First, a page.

But despite the modesty with which these children were conceived, the name Lot’s eldest daughter chooses for her son is completely outrageous. The name מואב either means, simply, “from the father”, or implies, “impregnated by her father” (Ibn Ezra, loc. cit.; Yonatan Ben Uziel, loc. cit.). Eventually an entire nation would bear the name of a child born from incest. The nation of Moab eventually evolves into an unredeemable, licentious and idolatrous society. Finally, because of the Moabites’ plot to destroy the Israelites by enticing them to serve idols, G-d decrees, “no…Moabite shall enter the community of the L-rd, even unto the tenth generation; he shall not enter the community of the L-rd unto eternity.” (Deuteronomy 23:4). They are cancelled, wholesale.
The Sages, however, limit this prohibition to Moabite males, while female Moabites can become part of the Jewish people (Yevamot 76b). And this is very fortunate, because this same nation, with its sordid past, ultimately produces Ruth, the very paradigm of modesty, and a righteous convert. Ruth is also referred to as אמא של המלכות, the “mother of royalty”, for, as we see in the final verses of the Book of Ruth, she is none other than the great-grandmother of King David—the anointed king messiah (Bava Batra 91b).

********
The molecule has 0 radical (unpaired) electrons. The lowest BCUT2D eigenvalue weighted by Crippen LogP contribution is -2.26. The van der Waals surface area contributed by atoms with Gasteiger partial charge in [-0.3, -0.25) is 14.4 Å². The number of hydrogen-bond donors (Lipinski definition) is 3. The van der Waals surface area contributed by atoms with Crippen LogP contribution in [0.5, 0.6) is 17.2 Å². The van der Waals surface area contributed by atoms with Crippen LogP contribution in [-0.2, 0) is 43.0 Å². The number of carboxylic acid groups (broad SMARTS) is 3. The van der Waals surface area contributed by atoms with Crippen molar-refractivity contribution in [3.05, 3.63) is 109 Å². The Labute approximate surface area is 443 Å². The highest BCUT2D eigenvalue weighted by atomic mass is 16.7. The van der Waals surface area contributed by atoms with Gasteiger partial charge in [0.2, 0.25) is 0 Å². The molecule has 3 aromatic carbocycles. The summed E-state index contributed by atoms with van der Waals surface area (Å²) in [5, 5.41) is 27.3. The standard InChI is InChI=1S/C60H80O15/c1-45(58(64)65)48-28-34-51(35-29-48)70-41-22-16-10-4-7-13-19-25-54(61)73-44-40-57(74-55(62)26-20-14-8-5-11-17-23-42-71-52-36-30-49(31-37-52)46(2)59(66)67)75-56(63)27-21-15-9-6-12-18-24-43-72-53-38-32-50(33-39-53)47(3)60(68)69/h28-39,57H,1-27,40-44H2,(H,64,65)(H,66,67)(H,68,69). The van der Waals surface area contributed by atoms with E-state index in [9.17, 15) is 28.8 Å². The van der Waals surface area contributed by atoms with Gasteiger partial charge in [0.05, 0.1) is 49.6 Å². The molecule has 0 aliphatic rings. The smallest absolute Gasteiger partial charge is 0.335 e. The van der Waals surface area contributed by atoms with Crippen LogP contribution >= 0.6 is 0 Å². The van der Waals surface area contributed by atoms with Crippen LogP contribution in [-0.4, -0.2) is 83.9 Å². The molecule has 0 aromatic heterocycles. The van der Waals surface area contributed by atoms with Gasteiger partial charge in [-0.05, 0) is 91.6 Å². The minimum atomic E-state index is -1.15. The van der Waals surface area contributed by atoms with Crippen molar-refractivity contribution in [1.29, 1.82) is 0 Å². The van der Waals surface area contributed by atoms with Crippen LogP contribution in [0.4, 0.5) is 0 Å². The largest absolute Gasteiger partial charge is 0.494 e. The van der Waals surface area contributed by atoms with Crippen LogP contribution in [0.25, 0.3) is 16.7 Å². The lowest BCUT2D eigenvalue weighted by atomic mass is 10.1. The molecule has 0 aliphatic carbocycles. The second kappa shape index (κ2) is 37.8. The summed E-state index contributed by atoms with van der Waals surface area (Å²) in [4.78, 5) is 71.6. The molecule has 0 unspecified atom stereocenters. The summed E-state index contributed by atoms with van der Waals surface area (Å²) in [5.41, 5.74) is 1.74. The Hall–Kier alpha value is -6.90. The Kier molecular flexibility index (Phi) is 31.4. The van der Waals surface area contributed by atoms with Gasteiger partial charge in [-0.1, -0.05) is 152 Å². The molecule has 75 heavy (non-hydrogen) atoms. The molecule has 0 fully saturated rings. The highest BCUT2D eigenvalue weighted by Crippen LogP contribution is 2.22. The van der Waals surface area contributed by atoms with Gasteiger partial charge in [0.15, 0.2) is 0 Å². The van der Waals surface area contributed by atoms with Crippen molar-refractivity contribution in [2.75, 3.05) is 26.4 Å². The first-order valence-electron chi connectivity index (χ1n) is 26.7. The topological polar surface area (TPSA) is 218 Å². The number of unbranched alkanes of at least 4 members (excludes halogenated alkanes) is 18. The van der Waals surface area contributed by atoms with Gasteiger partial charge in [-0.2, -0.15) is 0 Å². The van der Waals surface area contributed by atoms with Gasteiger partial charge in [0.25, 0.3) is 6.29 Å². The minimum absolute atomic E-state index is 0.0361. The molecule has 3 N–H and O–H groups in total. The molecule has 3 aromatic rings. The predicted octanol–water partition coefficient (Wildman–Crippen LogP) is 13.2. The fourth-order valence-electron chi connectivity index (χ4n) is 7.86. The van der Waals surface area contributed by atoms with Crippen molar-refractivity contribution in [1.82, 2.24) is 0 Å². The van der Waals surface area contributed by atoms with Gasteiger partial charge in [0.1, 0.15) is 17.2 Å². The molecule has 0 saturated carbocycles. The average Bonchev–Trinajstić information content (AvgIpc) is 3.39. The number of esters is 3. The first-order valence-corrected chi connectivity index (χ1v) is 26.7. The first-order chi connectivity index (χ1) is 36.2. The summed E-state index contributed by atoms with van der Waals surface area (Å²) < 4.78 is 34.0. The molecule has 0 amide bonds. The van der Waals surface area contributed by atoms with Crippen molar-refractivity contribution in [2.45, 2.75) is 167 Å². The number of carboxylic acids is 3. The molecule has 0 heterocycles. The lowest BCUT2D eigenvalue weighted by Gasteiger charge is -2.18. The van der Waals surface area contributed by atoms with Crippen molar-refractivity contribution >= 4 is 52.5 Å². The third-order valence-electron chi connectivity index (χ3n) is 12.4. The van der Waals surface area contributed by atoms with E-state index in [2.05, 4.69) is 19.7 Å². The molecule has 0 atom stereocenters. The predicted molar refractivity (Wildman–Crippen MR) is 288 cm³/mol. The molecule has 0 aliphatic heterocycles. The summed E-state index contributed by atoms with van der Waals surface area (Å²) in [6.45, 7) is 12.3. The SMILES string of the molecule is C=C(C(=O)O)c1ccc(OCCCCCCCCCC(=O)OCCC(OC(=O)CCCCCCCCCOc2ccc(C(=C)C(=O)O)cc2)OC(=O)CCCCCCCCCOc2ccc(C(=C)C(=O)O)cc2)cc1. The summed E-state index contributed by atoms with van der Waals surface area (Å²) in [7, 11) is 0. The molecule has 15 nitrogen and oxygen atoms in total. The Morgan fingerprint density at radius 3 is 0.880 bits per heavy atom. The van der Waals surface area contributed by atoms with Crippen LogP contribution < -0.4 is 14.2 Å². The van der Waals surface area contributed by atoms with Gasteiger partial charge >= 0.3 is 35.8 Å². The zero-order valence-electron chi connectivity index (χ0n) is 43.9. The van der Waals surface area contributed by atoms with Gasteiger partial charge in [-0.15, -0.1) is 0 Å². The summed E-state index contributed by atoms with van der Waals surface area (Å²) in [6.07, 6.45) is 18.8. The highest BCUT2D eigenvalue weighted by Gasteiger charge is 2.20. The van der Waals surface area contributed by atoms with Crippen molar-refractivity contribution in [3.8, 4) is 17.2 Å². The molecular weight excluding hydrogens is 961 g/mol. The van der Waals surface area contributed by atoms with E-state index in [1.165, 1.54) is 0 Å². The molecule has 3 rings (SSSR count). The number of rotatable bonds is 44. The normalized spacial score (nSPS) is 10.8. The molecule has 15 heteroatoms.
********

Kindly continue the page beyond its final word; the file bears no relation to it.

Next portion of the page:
Now for our next piece of evidence.
Judah and Tamar
The story of Judah and Tamar (Genesis, chapter 38) is saturated with tragedy and loss. Judah drifts away from his brothers, having participated in the sale of Joseph. Through this act, their father Jacob is left to mourn for twenty-two years. Judah marries and has three children. He finds a virtuous woman, Tamar, a descendant of Shem, for Er, his eldest son (Rashi, ibid., 38:24). Er, concerned that pregnancy would make his wife less beautiful (Yevamot 34b), refuses to consummate the marriage in a way that would make conceiving a child possible. He dies childless.
Judah instructs his second son Onan to marry Tamar, in the hopes that they might bring forth a son to be named after Onan’s deceased brother. Onan, resentful that the future offspring would bear his brother’s name, repeats his brother's behavior. He dies as well.
Tamar, twice-widowed, is sent home to wait in mourning in her father’s house for Judah’s third son to reach maturity. But this is just a ruse; Judah, unaware of his sons’ sinfulness, assumes that being married to Tamar is dangerous and he does not intend to betroth his son Shelah to her. Tamar is essentially condemned to be a spinster. Judah’s wife then dies.